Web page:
Narcissist is an often used, and generally overused, word in the divorce process. Nearly everyone has some narcissistic features, however very few people fit the medical/mental health definition of a narcissist.
A narcissist is defined as: a person who has an excessive interest in or admiration of themselves. People refer to narcissists as those who think the world revolves around them. The clinical definition of Narcissistic personality disorder — one of several types of personality disorders — is a mental condition in which people have an inflated sense of their own importance, a deep need for excessive attention and admiration, troubled relationships, and a lack of empathy for others.
This leads to the common question, “What is the difference between a contested and uncontested divorce?” That answer is simple, one the parties agree and the other they do not and must have a judge decide some or all of their disputed issues.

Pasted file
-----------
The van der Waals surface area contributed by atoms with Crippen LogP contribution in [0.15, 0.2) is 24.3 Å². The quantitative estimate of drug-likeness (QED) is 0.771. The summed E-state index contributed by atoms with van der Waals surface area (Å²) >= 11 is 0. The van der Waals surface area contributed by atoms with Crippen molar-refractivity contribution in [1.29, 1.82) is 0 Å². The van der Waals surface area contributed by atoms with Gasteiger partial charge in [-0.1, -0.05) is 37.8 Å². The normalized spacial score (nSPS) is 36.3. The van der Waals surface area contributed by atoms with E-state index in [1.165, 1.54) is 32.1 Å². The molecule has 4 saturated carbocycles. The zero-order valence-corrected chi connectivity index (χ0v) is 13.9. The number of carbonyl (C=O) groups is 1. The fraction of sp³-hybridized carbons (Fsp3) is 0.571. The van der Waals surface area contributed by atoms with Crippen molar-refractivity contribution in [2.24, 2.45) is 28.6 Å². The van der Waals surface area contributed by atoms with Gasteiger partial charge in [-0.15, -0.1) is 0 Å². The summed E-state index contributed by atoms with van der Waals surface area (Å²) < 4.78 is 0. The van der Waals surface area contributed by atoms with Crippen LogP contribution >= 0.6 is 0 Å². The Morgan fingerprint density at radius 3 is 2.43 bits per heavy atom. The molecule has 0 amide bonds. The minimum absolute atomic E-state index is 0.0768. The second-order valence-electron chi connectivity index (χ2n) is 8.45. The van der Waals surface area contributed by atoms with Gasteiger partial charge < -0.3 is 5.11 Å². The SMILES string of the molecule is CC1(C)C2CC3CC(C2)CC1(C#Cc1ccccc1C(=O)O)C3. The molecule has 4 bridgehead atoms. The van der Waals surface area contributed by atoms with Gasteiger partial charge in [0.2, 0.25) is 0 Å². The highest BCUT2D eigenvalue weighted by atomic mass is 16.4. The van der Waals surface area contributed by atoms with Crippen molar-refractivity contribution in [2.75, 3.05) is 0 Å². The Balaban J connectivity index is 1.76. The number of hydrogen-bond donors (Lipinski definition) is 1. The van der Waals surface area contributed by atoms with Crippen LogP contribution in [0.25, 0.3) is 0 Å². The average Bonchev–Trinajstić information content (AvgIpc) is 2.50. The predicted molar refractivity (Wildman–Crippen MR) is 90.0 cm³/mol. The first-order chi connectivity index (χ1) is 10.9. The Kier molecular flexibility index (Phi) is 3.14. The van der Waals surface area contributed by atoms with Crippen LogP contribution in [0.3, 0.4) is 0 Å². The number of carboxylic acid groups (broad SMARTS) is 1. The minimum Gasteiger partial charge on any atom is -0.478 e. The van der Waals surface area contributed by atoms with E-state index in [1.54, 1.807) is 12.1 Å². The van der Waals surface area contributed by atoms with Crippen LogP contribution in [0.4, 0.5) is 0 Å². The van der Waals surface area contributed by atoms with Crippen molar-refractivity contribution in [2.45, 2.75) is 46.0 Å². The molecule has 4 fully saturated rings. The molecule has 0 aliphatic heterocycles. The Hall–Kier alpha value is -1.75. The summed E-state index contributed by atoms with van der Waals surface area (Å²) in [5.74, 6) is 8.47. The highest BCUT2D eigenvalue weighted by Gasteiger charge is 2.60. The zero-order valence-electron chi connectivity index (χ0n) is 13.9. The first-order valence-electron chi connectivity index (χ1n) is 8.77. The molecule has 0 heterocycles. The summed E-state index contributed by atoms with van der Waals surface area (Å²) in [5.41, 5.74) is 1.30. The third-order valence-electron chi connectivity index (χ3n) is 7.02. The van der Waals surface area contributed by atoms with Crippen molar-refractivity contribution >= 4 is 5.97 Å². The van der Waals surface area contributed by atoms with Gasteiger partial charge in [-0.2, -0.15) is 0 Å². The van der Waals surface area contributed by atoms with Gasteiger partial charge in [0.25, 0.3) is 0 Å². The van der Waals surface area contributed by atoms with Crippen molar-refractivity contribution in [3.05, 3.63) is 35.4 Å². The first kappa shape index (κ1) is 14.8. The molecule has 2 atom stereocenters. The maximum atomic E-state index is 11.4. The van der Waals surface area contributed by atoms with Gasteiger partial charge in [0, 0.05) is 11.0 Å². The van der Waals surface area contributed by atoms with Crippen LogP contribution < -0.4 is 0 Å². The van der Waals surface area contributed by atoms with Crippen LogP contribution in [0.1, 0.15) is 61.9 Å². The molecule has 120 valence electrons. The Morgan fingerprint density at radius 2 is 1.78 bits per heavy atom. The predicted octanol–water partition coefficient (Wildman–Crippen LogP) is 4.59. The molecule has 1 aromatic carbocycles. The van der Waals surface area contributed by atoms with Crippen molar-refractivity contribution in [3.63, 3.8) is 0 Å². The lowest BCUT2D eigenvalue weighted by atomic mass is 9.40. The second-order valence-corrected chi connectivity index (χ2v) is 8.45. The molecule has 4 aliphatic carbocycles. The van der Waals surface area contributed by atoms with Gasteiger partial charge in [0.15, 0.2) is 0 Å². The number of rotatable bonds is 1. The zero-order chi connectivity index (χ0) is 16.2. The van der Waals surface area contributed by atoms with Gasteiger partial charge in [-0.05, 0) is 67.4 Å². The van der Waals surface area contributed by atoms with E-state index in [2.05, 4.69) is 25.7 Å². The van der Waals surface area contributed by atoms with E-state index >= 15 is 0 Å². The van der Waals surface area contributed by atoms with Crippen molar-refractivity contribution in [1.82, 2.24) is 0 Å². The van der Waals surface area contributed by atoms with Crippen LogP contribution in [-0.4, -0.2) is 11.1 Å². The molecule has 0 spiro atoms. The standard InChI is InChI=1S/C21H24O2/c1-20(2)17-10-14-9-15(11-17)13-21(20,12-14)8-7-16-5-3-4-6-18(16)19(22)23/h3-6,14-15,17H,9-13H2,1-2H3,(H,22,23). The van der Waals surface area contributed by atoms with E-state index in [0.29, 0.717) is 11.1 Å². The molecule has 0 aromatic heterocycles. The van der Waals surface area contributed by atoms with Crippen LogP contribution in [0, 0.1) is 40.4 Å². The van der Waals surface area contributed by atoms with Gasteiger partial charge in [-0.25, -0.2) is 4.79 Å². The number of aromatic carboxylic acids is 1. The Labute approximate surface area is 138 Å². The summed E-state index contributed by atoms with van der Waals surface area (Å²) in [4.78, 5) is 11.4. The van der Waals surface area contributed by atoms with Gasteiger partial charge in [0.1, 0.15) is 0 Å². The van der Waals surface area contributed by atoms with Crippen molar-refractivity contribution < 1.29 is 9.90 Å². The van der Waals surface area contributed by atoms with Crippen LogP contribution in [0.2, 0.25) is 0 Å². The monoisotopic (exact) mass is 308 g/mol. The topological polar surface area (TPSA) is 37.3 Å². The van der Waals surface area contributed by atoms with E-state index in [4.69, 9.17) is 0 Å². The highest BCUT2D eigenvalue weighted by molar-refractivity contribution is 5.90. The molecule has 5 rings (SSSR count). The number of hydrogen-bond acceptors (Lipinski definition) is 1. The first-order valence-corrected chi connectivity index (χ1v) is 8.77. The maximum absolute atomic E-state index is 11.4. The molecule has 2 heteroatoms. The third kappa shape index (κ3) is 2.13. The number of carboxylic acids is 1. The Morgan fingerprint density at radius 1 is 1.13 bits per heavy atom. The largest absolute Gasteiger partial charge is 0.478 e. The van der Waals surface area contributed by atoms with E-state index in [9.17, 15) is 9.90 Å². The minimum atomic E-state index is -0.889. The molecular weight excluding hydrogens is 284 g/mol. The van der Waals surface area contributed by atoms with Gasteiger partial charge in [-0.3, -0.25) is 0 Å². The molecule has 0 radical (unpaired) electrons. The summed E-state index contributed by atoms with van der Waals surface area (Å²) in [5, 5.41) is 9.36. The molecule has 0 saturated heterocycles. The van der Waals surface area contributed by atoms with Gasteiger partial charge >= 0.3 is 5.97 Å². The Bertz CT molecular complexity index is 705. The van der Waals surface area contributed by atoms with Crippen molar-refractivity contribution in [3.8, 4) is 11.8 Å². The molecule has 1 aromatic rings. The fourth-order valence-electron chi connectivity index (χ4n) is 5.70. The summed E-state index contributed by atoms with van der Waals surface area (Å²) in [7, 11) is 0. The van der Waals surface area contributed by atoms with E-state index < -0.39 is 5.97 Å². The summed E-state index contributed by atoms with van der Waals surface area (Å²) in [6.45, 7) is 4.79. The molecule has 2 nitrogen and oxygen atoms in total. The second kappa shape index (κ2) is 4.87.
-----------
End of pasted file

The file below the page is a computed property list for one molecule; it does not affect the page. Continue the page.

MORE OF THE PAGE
The underlying question is much more complex: Why do some people agree on terms and others fight?
There are many ways to deal with a person with excessive narcissistic personality features. It is important to share with your attorney if you believe that your spouse (ex-spouse) has these features and to develop a game plan in how to deal with them.
Using an attorney with extensive experience in dealing with a variety of litigants, especially narcissists, is helpful in not only handling the case, but also attempting to settle, deciding when to go to trial, and dealing with that person in the future. If you have children, the divorce is not the end of having to deal with the other parent.
If you have concerns and wish to discuss, contact Michael Bouldin at 859-581-6453 (581-MIKE) or email firstname.lastname@example.org to schedule an appointment.